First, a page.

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  • Recapitulating Beowulf yet again
  • Being under-released and under-advertised, such that it made a mere $6 million in theaters worldwide
  • Possibly just being far too awesome for theater viewers by mixing Vikings and aliens into a standard monster-movie thriller

Defender: Director/co-writer Howard McCain, co-writer/producer Dirk Blackman, and producers John Schimmel and Christopher Eberts

Tone of commentary: Info-dense and as highly specific as a film-production class lecture. All four men were closely involved with the production—Blackman, for instance, was a hands-on participant who handled second-unit shooting because the schedule was so tight—and they dissect practically every shot, explaining its elements and what’s going on outside of frame. For instance, in one sequence, stars Jim Caviezel (as an alien soldier who crash-landed on Viking-era Earth and inadvertently released a monstrous creature into the area) and Jack Huston (as a Viking war-leader) play a drinking game by running in circles atop shields held on the shoulders of their Viking compatriots. McCain and his partners explain how wires and harnesses were used to support the actors, and point out in which shots they’re actually running along a track covered with sandbags for some extra wobble. They talk about how the floors are cheap plywood grooved to look like old wood to save money, and how the ceilings are CGI. They analyze the scene’s story significance, where the characters are psychologically at that time, and how the sequence alters their relationships and changes the story’s tone. They explain various alternate ideas for the sequence, and why they were cut or revised. They address the negative feedback they got about the scene, and argue against it. Finally, they make jokes about how the filmmakers themselves “rehearsed” the scene’s drinking games by drinking heavily before production started.

One ongoing thread of the commentary track has the co-writers revealing all the scenes and fights that were cut from the film to keep the run-time down: In one draft, a brief verbal disagreement was a seven-minute ritual combat. Lengthy monologues were cut, including the speech that lured John Hurt into performing in the movie. And the shield-running scene was originally 35 minutes long.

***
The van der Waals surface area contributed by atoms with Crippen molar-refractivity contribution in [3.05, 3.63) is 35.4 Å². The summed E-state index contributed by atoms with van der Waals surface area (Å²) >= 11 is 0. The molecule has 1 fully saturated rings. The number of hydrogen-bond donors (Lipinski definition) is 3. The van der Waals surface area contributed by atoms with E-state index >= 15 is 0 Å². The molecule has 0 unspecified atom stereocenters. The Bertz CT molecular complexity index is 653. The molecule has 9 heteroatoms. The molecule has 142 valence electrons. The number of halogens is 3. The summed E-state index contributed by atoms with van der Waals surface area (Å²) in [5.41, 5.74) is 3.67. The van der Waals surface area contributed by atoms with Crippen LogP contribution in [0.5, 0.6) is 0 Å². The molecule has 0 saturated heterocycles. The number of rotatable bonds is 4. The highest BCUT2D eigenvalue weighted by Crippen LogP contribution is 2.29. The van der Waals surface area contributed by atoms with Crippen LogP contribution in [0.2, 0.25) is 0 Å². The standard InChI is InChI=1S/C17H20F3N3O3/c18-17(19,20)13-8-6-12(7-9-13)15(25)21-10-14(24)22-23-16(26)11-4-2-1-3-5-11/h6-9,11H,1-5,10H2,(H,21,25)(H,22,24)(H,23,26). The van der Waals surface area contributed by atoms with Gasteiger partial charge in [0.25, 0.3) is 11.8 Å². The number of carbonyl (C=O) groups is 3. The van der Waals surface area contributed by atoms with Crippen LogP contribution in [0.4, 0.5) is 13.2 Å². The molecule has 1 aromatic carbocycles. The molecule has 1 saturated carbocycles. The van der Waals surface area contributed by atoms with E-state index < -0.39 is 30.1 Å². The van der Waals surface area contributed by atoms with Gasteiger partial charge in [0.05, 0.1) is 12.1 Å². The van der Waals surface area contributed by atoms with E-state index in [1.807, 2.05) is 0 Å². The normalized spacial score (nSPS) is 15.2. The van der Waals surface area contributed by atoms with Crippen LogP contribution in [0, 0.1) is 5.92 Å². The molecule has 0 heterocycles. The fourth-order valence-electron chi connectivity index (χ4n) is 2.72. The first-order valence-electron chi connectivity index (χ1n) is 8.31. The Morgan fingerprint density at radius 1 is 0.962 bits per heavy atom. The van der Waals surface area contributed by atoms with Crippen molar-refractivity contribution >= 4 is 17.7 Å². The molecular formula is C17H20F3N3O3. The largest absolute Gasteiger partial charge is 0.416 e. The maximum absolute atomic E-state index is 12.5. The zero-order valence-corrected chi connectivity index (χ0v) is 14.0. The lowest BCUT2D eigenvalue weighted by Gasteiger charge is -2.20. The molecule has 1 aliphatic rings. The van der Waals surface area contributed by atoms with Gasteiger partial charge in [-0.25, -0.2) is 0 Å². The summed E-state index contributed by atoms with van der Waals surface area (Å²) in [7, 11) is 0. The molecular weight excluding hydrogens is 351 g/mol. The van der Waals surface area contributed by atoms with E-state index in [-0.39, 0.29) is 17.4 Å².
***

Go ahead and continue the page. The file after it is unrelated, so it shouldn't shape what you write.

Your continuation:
They also discuss their many, many extremely minor references to other genre films they love. For instance, an interior shot with mist was cribbed from Alien. When Caviezel uses his energy weapon on a tree, “That’s our homage to Rollerball.” “Yeah, there are a lot of homages in this film, and that’s okay. We love genre films, and we wanted to stick ’em in here… from The Natural to The Searchers to Jaws to Aliens to Lawrence Of Arabia.” “And Ilsa, She Wolf Of The SS, all throughout the whole movie.”

What went wrong: Roughly 50 percent of the commentary consists of these production details. The rest is a list of shooting problems. While all four men seem delighted with the final outcome—they’re generally just explaining their uphill battles, not actually complaining or bemoaning the results—the shoot was apparently a nonstop series of trials, largely stemming from a limiting budget (of $47 million) and an ultra-tight 50-day filming schedule. Among other things, they reveal that:

  • The film was supposed to start with an epic alien battle inside a starship in space, but they couldn’t afford it. Without it, they felt the beginning of the story was too draggy because it was a monster movie where the monster didn’t show up, so they also wound up cutting a Viking-funeral opening that they’d already shot and loved.
  • They planned to shoot in New Zealand, but couldn’t afford it, and wound up relocating to Nova Scotia. This caused endless problems: They couldn’t find caves and had to make some. They couldn’t find a waterfall and had to send photographers to Norway for source shots. The area was over-logged and they could only find a small patch of sparse trees for their forest hunting scene. A promontory over the lake had to be built because no such rocky outcroppings existed in the area, and they needed one “to give it kind of that epic feel.” They wanted mountains in the background but there were none, and they could only occasionally afford to add them with CGI; they laughingly point out the scenes where mountains don’t appear because they thought no one would notice.